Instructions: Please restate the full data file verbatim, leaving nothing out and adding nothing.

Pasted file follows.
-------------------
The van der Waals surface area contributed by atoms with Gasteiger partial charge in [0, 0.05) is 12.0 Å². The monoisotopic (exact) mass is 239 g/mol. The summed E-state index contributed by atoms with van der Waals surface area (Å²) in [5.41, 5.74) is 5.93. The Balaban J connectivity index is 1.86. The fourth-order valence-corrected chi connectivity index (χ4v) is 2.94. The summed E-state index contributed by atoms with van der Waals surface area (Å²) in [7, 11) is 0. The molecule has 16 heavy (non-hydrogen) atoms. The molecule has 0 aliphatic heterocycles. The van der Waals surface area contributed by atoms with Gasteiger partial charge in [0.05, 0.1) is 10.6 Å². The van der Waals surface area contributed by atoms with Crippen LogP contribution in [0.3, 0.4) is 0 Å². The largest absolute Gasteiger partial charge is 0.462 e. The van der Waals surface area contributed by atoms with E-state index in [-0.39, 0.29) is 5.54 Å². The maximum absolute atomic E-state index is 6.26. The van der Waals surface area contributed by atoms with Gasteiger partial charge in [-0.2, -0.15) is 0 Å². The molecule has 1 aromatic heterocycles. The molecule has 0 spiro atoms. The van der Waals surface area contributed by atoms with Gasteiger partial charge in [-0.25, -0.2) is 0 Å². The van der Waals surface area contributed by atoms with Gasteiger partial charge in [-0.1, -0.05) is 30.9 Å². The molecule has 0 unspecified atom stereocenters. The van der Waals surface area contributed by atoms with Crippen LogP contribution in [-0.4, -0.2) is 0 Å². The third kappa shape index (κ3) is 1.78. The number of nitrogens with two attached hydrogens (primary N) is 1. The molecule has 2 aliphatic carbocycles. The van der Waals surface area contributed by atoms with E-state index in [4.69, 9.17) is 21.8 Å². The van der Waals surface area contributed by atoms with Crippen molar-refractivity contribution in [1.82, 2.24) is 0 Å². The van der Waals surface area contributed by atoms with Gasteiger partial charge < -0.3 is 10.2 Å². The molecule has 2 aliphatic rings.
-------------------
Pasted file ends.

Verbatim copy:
The van der Waals surface area contributed by atoms with Gasteiger partial charge in [0, 0.05) is 12.0 Å². The monoisotopic (exact) mass is 239 g/mol. The summed E-state index contributed by atoms with van der Waals surface area (Å²) in [5.41, 5.74) is 5.93. The Balaban J connectivity index is 1.86. The fourth-order valence-corrected chi connectivity index (χ4v) is 2.94. The summed E-state index contributed by atoms with van der Waals surface area (Å²) in [7, 11) is 0. The molecule has 16 heavy (non-hydrogen) atoms. The molecule has 0 aliphatic heterocycles. The van der Waals surface area contributed by atoms with Gasteiger partial charge in [0.05, 0.1) is 10.6 Å². The van der Waals surface area contributed by atoms with Crippen LogP contribution in [0.3, 0.4) is 0 Å². The largest absolute Gasteiger partial charge is 0.462 e. The van der Waals surface area contributed by atoms with E-state index in [-0.39, 0.29) is 5.54 Å². The maximum absolute atomic E-state index is 6.26. The van der Waals surface area contributed by atoms with Gasteiger partial charge in [-0.2, -0.15) is 0 Å². The molecule has 1 aromatic heterocycles. The molecule has 0 spiro atoms. The van der Waals surface area contributed by atoms with Gasteiger partial charge in [-0.25, -0.2) is 0 Å². The van der Waals surface area contributed by atoms with Gasteiger partial charge in [-0.1, -0.05) is 30.9 Å². The molecule has 0 unspecified atom stereocenters. The van der Waals surface area contributed by atoms with Crippen LogP contribution in [-0.4, -0.2) is 0 Å². The third kappa shape index (κ3) is 1.78. The number of nitrogens with two attached hydrogens (primary N) is 1. The molecule has 2 aliphatic carbocycles. The van der Waals surface area contributed by atoms with E-state index in [4.69, 9.17) is 21.8 Å². The van der Waals surface area contributed by atoms with Crippen molar-refractivity contribution in [1.82, 2.24) is 0 Å². The van der Waals surface area contributed by atoms with Gasteiger partial charge < -0.3 is 10.2 Å². The molecule has 2 aliphatic rings.